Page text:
WASHINGTON — The largest banks would need to submit "living wills" to federal regulators under a new proposal, as policymakers work on multiple fronts to more easily deal with large failing financial firms.

Federal Deposit Insurance Corp. staff on Tuesday proposed requiring roughly the 40 largest banks to submit detailed plans of how they could be split off from their parent company and be wound down by federal regulators. The plans would include detailed information on a bank's exposure to various counterparties, its capital structure and whether it is systemically important to the broader economy.

"It's designed to help us to deal with the resolution of the largest banks," an FDIC official said.

The proposal is part of a broader effort by regulators to respond to their inability at the height of the financial crisis to quickly and effectively stem problems at individual financial firms without affecting the broader economy. Legislation currently being debated by the U.S. Senate would require the largest non-bank financial firms to submit what Sen. Christopher Dodd, D-Conn., has called "funeral plans."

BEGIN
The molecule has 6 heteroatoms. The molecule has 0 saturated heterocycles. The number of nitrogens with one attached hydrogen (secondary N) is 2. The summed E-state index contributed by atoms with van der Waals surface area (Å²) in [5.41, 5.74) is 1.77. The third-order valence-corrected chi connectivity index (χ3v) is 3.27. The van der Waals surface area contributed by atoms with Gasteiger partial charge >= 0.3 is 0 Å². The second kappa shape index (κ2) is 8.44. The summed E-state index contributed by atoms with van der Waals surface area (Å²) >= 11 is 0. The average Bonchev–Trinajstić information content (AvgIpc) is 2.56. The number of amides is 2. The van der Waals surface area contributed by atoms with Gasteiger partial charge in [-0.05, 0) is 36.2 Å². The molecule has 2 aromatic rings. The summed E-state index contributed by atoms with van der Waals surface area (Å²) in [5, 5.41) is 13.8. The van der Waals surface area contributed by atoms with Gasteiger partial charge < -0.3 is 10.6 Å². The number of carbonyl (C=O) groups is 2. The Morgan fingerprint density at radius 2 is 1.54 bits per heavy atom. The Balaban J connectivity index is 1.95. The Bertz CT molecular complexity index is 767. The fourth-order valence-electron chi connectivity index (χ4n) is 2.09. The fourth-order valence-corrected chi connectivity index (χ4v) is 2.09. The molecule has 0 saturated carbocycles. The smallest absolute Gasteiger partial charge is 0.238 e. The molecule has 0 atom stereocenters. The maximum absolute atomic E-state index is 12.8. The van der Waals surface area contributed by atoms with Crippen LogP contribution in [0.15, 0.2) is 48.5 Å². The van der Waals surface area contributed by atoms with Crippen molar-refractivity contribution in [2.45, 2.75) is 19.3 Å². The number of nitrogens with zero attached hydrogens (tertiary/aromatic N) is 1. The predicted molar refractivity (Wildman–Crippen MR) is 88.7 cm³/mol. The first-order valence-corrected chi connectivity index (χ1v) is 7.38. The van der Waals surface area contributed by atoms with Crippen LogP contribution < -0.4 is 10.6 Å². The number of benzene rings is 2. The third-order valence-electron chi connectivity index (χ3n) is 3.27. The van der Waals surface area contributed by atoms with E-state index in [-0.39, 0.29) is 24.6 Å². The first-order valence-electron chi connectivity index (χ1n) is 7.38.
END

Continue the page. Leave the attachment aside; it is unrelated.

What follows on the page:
An FDIC official said their proposal, which will be open for public comment, would dovetail with the Senate bill if enacted. Banks with greater than $10 billion in assets that are part of a holding company with assets over $100 billion would be required to submit the plans. The FDIC said that covers roughly 40 banks with total assets of $8.3 trillion.

Separately, FDIC also proposed to continue its safe-harbor for its treatment of securitized assets in the event of a bank failure through Sept. 30. The agency has sought to make banks more accountable for asset-backed securities in the wake of recent accounting changes and the contribution of securitization to the growing number of bank failures. The new proposal would require sellers of securitized assets to retain 5% of the risk on securitized assets, as well as set new standard for certain types of assets.

Specifically, the FDIC proposal would require new disclosure and documentation on residential mortgage-backed securities to qualify for the safe harbor, as well as set new standards on the origination and compensation relating to loans included in a securitized asset.

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